The new year brings a number of new venues for Final Friday art lovers.
Alvamar Country Club, 1809 Crossgate Drive, is one of those places, and this month they are hosting a show by Lu Vaccaro. Lu and her late husband, Nick, who was an art professor at KU until his death in 2002, have been part of Lawrence’s art community since the 1970s. While Lu is primarily known as a ceramicist, having spent 50 years as a potter, she recently found her way back to painting.
“My husband left all this acrylic paint after he died, and then my best friend from Oklahoma died, and he left all of these oils,” she said. “So I had all of this paint and I just decided to have some fun.”
Vaccaro will have 20 mixed media paintings on display, which she describes as “abstract impressions of landscapes and feelings.” The reception lasts from 5 to 9 p.m.
Another new venue, IWIG Dairy Local Foods Grocery, 622 N. Second St., is featuring a unique show: “Arts & Technologies of Early Peoples.” Among the works on display are buckskins, willow baskets, tools made from animal bones, and some of the other tools needed for survival by native cultures. These everyday art pieces have been replicated by Marty Falkenstien who, before coming to Lawrence, worked as a cultural interpreter for the National Park Service and director of education at the Marin Museum of the American Indian in California. The store is open until 9 p.m. and will also feature food from local farmers.
Kansas University is also venturing into the Final Fridays fun this month with a show, “The Middle: Photo-Based Works by Artists Living in Kansas, Missouri, Iowa, and Nebraska,” which will be on display in the Art and Design Building. Twenty artists have come together for this eclectic show that features the variety of approaches the photographers have taken with their art and craft. The reception, open to the public, is from 5 to 7 p.m.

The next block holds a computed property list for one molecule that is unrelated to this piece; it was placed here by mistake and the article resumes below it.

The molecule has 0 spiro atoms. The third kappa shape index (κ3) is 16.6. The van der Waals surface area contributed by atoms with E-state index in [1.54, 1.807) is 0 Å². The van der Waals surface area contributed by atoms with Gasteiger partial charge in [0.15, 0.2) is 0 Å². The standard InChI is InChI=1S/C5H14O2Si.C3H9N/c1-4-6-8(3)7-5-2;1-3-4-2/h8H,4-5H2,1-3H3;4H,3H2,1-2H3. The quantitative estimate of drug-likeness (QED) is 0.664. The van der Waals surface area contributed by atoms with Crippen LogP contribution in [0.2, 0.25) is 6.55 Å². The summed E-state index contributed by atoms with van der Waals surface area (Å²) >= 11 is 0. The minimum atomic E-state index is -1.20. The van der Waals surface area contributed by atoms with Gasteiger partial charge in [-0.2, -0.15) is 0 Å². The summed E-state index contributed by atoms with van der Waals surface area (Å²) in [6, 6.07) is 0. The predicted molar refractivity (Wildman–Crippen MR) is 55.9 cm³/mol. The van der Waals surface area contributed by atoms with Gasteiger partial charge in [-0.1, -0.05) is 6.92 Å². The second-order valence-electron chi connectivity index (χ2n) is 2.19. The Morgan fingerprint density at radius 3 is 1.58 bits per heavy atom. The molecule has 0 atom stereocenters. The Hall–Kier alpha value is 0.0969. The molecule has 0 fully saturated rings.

There are also several live performances this month. Indie rock musician Matt Pryor is headlining a show at the Lawrence Arts Center, 940 New Hampshire St., as part of the ongoing Nine Forty Live series. About 20 performers, a sort of “rogue orchestra,” will accompany Pryor for this performance, the most ambitious he has ever attempted. Doors open at 7 p.m., and the show begins at 8. Tickets are $10, and are available online at the Arts Center.
If you are looking for something a little more intimate, try the Percolator, in the alley behind the Arts Center. Like last Valentine’s Day, the Percolator again invited the public to create works that explore the various forms that love can take. In addition to the pieces they collected from the community, Karen Roberts will read poetry at 6:30 p.m., and Dan Ward will share love stories beginning at 7.
A number of downtown locations are featuring the work of local artists: Henry’s Coffee Shop, 11 E. Eighth St., is hosting a show by ceramist Carolyn Whitaker-Collins, called “Only a Mother Would Love”; the Phoenix Gallery, 825 Massachusetts St., is featuring the work of two Lawrence artists, Liza MacKinnon and Suzanne Perry; and Phoenix Underground is showing the paintings of Mary Brooks and Brett Allen. An opening reception for Maryanna Stark Adelman’s show, “Familiar/Unexpected” will be at Essential Goods, 825 Massachusetts St., and nearby at Ten Thousand Villages, 835 Massachusetts St., the paintings of Jessica Jagerson will be on display.